Selecting an appropriate site for offering your program activities is a critical part of creating a safe haven. Your program site needs to be in a safe environment—safe both physically and emotionally. Youth need to feel that they are supported by all who come into contact with them. The site needs to be accessible to the youth—they must be able to travel to and from the program safely. And, the site must be appealing as a creative environment to both the youth and the artists.

Learn about real-life examples in the full chapter PDF.


Transportation is an integral part of afterschool programs. Program goals determine to a large extent the transportation component of the program. If you find that transporting the youth to and from the program is the only way to get the youth to attend the program, as was the case with the Youth Arts Public Arts program for gang youth, then you may need to provide transportation at first and later work on building their skills of arranging for their own transportation.

Learn about real-life examples in the full chapter PDF.


Providing a nutritional snack helps contribute to a safe haven; youth who are not hungry are more apt to be able to concentrate on their art and are more likely to be able to work cooperatively.

Providing snacks and, if necessary, full meals is another key feature of successful programs. Clearly defining who is responsible for ordering, preparing, and cleaning up after a snack is necessary to ensure smooth art sessions. Art-at-Work found that having nutritious snack food that can be stored on site (such as sandwich fixings) created the least amount of commotion. Program participants are responsible for making their own snack and cleaning up afterwards.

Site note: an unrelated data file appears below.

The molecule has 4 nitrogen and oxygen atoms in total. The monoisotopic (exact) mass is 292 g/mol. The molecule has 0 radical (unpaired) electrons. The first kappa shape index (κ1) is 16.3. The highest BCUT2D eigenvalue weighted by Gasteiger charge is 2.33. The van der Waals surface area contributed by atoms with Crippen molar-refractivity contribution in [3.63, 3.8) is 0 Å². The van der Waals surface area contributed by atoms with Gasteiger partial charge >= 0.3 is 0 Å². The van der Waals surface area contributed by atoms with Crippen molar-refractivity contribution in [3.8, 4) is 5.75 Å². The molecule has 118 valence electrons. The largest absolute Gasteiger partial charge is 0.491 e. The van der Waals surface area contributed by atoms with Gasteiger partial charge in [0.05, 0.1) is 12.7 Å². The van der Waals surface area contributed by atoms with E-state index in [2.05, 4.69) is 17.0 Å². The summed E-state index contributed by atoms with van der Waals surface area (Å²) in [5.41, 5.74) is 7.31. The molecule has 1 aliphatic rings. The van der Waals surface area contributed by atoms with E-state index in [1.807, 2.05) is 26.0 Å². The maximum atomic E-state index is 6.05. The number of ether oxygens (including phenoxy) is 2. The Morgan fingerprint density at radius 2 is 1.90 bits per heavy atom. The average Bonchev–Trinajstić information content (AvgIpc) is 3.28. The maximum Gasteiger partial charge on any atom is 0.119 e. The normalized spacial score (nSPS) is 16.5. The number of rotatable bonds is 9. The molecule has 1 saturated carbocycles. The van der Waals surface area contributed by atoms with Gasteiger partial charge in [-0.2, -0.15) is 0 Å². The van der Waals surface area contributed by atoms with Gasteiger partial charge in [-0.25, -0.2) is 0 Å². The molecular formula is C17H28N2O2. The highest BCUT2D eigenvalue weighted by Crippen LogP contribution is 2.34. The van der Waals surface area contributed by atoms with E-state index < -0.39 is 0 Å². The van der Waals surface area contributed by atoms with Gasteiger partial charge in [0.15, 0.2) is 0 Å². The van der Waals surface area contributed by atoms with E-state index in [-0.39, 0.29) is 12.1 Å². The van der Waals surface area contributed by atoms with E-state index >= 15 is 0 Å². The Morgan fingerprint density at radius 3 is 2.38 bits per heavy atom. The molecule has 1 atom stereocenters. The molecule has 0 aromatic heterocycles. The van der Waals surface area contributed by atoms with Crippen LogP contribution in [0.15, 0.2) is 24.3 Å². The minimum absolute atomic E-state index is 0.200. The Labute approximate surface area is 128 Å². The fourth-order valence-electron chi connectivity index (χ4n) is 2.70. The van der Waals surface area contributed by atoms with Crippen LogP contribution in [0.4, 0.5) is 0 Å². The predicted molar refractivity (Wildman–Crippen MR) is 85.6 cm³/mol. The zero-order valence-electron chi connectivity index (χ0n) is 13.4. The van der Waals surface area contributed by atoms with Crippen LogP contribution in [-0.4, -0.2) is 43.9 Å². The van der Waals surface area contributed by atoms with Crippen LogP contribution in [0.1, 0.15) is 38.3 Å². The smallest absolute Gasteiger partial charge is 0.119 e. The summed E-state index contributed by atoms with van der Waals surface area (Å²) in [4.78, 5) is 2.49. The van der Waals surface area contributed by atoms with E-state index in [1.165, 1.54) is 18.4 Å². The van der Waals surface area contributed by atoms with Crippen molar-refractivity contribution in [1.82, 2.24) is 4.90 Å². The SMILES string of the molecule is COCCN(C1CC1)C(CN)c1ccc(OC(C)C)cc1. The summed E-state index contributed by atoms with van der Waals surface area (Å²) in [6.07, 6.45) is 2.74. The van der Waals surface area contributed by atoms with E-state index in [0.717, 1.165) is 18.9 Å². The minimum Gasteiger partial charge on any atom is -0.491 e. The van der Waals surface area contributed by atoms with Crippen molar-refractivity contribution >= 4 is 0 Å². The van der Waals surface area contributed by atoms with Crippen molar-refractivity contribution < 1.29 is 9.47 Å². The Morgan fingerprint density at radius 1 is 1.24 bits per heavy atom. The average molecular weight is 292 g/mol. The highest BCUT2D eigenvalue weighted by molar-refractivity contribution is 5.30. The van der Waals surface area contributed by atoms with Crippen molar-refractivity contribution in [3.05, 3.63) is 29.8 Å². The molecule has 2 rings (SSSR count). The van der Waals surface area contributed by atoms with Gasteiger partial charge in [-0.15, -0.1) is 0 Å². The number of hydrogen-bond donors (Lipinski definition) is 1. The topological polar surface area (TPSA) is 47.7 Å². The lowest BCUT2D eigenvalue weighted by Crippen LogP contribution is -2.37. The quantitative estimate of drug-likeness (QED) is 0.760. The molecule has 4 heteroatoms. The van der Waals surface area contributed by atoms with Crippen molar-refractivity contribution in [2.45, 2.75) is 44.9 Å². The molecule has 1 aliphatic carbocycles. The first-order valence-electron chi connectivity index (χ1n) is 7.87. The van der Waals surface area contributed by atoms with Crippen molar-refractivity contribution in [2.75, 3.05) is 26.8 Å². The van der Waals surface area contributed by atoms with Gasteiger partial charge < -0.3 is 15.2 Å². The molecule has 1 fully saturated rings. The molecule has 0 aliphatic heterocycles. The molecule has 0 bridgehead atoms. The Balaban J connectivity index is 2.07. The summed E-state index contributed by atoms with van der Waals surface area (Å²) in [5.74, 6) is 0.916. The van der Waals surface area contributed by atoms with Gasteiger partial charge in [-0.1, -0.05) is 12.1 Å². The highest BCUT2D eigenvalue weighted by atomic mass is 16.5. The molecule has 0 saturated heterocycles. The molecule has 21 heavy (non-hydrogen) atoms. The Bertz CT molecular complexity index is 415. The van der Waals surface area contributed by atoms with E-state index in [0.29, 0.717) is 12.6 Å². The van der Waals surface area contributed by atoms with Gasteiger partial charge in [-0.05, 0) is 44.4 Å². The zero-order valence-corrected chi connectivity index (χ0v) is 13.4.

Learn about real-life examples in the full chapter PDF.

Determining youth incentives, including field trips

Showing up on time at every program session is a challenge for many youth, particularly those who have a history of truancy, of being late to class, and/or of not following through on tasks. Incentives for youth to show up on time and attend all program sessions were built into the three YouthARTS programs.

When attendance dipped or students started showing up late, the teams attempted to identify any program changes that might have decreased the participants' satisfaction with the program, such as the addition of a new artist or a change in the attitude of any of the program staff. Field trips can be used to encourage attendance and broaden the youths' view of their communities. Occasionally, youth input helped determine the selection of field trips.

Selecting social service case management approaches

At-risk youth have special needs that require the attention of trained social service providers. While other types of service providers, such as arts instructors, can develop very positive relationships with these youth, they cannot provide what social workers provide.